And Jesus came up and spoke to them, saying, “All authority has been given to Me in heaven and on earth. Go therefore and make disciples of all the nations, baptizing them in the name of the Father and the Son and the Holy Spirit, teaching them to observe all that I commanded you; and lo, I am with you always, even to the end of the age.”
Sir Isaac Newton, the English mathematician and physicist, is considered by many to be the greatest scientist who ever lived. He was accorded the honor of being the first scientist to be buried in Westminster Abbey.
The well-known story relates that, on seeing an apple fall in his orchard sometime during 1665 or 1666, Newton conceived that the same force governed the motion of the moon and the apple. He calculated the force needed to hold the moon in its orbit, as compared with the force pulling an object to the ground. And that’s how he discovered gravity!
Seriously, what you may not know is that it seems to have been due to the influence and tact of Sir Edmund Halley at his visit in November, 1684, that Newton undertook to attack the whole problem of gravitation, and practically pledged himself to publish his results: these are contained in the Principia. The printing of the work was slow, and it was not published until the summer of 1687. The cost was borne by Halley, who also corrected the proofs, and even put his own research aside to press the printing forward.Historians call it one of the most selfless examples in the annals of science.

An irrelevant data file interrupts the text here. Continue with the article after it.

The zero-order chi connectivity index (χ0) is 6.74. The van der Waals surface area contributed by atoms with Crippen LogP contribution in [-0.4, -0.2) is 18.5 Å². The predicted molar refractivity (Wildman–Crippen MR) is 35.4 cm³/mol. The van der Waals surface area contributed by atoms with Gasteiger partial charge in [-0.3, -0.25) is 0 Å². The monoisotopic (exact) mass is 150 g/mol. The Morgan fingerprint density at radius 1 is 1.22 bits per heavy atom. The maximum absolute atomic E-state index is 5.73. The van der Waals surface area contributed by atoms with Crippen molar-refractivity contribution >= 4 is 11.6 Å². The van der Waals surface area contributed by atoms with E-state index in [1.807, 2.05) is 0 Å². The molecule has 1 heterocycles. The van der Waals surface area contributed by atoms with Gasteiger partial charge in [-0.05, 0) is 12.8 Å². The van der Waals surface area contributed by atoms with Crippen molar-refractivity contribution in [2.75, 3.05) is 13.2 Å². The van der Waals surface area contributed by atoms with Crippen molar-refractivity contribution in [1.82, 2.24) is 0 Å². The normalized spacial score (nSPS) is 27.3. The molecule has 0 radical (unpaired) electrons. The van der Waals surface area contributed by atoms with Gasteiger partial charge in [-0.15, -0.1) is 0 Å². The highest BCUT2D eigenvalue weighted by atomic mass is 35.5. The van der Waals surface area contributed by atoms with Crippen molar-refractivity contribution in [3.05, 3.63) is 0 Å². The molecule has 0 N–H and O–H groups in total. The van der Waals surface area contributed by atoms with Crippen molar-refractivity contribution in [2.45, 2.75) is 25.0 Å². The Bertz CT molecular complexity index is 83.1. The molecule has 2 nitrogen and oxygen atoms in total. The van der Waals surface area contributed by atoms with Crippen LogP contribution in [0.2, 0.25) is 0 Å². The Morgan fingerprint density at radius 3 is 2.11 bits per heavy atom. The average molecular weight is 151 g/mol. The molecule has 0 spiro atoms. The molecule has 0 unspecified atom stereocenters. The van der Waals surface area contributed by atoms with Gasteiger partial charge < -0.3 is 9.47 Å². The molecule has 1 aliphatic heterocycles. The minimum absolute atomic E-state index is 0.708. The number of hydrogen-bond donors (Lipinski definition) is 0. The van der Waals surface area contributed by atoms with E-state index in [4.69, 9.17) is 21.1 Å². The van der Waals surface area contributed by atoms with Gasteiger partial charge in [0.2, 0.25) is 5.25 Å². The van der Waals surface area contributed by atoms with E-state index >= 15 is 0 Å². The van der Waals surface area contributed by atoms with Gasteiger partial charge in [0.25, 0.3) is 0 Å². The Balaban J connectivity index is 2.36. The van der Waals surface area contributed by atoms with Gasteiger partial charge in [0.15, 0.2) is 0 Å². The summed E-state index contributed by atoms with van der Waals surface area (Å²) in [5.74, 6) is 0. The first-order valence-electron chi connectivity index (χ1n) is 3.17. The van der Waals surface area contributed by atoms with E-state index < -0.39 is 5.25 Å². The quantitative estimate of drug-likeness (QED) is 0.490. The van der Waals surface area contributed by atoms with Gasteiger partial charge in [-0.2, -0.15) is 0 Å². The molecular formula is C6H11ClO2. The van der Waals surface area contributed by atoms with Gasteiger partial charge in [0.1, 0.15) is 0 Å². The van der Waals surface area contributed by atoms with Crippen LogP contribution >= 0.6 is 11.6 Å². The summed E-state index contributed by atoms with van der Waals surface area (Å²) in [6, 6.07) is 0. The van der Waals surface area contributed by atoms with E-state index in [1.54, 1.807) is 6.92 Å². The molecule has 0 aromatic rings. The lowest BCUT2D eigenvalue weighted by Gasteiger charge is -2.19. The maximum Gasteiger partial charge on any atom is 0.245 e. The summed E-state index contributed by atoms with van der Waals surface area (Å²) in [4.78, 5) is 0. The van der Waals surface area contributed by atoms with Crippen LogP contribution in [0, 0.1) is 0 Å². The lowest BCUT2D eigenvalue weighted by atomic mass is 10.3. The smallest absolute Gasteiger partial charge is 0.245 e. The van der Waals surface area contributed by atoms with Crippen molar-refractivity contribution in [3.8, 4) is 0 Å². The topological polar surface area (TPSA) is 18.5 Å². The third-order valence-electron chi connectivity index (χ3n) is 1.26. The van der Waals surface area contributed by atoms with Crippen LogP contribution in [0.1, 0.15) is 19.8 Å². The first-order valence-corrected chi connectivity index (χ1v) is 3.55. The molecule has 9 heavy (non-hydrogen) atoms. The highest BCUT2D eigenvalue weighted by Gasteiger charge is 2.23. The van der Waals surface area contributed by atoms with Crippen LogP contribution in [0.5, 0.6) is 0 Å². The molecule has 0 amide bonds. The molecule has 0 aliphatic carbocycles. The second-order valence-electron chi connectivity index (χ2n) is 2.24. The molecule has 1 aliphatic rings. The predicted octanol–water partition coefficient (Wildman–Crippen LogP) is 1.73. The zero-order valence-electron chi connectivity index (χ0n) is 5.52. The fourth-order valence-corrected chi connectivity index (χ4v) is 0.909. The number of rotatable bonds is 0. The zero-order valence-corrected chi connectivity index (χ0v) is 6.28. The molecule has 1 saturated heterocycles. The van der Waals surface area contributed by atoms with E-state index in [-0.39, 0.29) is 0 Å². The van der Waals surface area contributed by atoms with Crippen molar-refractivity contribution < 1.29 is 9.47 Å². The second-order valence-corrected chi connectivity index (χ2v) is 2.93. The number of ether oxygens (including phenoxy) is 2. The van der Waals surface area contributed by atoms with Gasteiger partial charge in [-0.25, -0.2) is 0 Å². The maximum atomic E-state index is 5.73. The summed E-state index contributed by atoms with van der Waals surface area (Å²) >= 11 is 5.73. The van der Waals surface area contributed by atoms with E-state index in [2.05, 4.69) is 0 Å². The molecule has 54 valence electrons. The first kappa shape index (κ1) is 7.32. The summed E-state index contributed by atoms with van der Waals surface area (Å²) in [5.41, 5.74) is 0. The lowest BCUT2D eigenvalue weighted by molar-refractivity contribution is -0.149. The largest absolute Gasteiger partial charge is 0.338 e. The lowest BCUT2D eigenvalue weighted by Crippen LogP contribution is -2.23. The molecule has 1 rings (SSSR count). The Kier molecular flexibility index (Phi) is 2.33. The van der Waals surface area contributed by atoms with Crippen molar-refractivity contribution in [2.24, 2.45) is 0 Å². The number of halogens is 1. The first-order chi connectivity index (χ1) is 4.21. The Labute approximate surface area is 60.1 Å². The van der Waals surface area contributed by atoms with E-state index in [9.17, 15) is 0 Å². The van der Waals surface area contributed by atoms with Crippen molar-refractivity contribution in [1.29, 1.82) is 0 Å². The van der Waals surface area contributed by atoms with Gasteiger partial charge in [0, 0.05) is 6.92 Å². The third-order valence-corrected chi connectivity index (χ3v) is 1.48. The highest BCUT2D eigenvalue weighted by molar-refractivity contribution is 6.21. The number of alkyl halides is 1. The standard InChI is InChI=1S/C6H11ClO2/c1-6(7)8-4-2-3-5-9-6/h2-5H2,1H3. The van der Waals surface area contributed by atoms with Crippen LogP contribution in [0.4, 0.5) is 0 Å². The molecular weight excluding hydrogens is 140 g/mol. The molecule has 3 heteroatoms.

Newton began almost immediately to reap the rewards of prominence, while Halley received little credit for his work. But he is known for discovering the comet named after him, which appears briefly every 76 years. However, one profound biographical fact regarding Halley stated that he didn’t care who received credit for discoveries—his single mission in life was to advance the cause of science . . . and he did.
The Ever Growing Problem In The Church
It seems there is an ever-growing problem in the church today, stemming from confusion surrounding our mission in this world. Why exactly are we here? The members of the early church seemed to have had this answer figured out. Gibbon noted in his Decline and Fall of the Roman Empire that the most sacred duty of the new convert was to diffuse among his friends and relatives the blessing which he had received. Harnack, another church historian, wrote that the great mission of Christianity was accomplished by means of casual missionaries.
Why has it become so difficult in our own society to determine why we are here? George Barna, in his book What Americans Believe, revealed the results of a survey of people claiming to be born-again believers. When asked, “Do you have a responsibility to explain your religious beliefs to others who may believe differently?” less than 45% answered affirmatively.
This is a far cry from the passion and fervency displayed by our brothers and sisters who have gone before us, living and dying to advance the gospel. They took the great commission seriously . . . and it didn’t matter who got the credit.
Have you committed your life to advancing the cause of Christ?
Think about it . . . seriously!